Holmes Report Blog

The Holmes Report blog focuses on news and issues of interest to public relations professionals. Our main site can be found at www.holmesreport.com.

Friday, February 03, 2006

Speech Impediment: I hadn't seen any coverage of this until today, but apparently Congress is in the process of making changes to the Trademark Dilution Revision Act, a piece of legislation designed to help companies protect their trademarks. And a coalition of consumer groups, artists, and librarians is concerned that the proposed changes--already approved by the House--go too far.

According to the groups, if this law had been in place "when Don McLean sang about driving his Chevy to the levee and finding the levee dry, the songwriter could have been sued for trademark dilution under the current language of the bill. Or when Walter Mondale criticized Gary Hart during the 1984 primaries by using Wendy’s slogan, 'Where’s the beef,' the remarks could be considered a trademark violation under the bill as passed by the House."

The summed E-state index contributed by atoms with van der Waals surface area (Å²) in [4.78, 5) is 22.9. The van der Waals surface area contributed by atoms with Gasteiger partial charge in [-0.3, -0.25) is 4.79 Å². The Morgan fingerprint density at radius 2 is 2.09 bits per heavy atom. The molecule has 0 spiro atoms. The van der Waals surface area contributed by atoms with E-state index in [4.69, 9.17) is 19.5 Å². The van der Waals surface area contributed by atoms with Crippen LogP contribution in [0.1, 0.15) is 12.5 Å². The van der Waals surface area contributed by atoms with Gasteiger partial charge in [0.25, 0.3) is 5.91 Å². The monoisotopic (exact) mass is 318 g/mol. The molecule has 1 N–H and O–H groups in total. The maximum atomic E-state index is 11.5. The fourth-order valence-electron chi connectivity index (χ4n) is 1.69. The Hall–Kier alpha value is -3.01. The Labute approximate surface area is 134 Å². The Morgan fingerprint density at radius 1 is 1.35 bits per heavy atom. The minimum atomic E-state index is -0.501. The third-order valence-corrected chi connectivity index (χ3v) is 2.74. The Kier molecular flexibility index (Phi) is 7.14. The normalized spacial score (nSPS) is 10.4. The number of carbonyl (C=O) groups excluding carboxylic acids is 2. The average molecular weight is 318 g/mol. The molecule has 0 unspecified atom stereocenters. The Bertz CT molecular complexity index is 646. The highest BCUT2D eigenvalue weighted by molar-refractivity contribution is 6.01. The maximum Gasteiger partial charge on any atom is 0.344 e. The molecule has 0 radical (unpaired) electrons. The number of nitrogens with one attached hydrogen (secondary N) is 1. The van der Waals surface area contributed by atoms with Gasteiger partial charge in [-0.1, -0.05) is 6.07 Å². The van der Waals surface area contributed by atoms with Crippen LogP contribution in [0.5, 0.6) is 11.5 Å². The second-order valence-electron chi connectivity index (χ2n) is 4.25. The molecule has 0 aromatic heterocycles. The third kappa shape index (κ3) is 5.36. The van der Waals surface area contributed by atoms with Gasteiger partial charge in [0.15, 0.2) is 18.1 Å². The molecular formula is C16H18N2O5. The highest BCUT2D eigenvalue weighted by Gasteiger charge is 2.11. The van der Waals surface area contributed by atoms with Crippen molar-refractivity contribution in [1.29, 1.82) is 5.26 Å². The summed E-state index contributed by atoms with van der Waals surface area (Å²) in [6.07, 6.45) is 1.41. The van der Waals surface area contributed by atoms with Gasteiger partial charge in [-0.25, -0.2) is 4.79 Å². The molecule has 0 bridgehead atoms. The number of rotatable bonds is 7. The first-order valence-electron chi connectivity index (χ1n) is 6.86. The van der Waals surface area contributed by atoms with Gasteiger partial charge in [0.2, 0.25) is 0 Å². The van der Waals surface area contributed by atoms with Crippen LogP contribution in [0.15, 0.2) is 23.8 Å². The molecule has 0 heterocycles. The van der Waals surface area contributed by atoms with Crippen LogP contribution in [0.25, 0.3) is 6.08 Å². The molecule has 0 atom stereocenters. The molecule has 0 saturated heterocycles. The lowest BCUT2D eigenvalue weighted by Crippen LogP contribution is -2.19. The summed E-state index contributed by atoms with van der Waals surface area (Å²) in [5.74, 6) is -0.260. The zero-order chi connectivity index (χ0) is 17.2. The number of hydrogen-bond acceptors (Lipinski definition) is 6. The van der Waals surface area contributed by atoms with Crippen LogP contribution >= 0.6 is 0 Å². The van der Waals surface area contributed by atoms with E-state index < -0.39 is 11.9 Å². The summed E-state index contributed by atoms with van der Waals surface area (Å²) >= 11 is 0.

Think that's unlikely? Consider this: "Don Stewart, an Alabama graphic artist, has been drawing 'visual puns' for many years, including this picture of a VW Beetle composed entirely of insects. This particular image was created in 1992, so Don was surprised to hear quite recently from Volkswagen's lawyers. They demanded that he stop circulating the image in any way, shape, or form, and suggested that he tear the images out of the coffee table book he sells and send those images to Volkswagen."

Companies are absurdly sensitive about controlling their brands. The law as written looks likely to give rise to more frivolous lawsuits than asbestos, Vioxx and McDonald's coffee combined.

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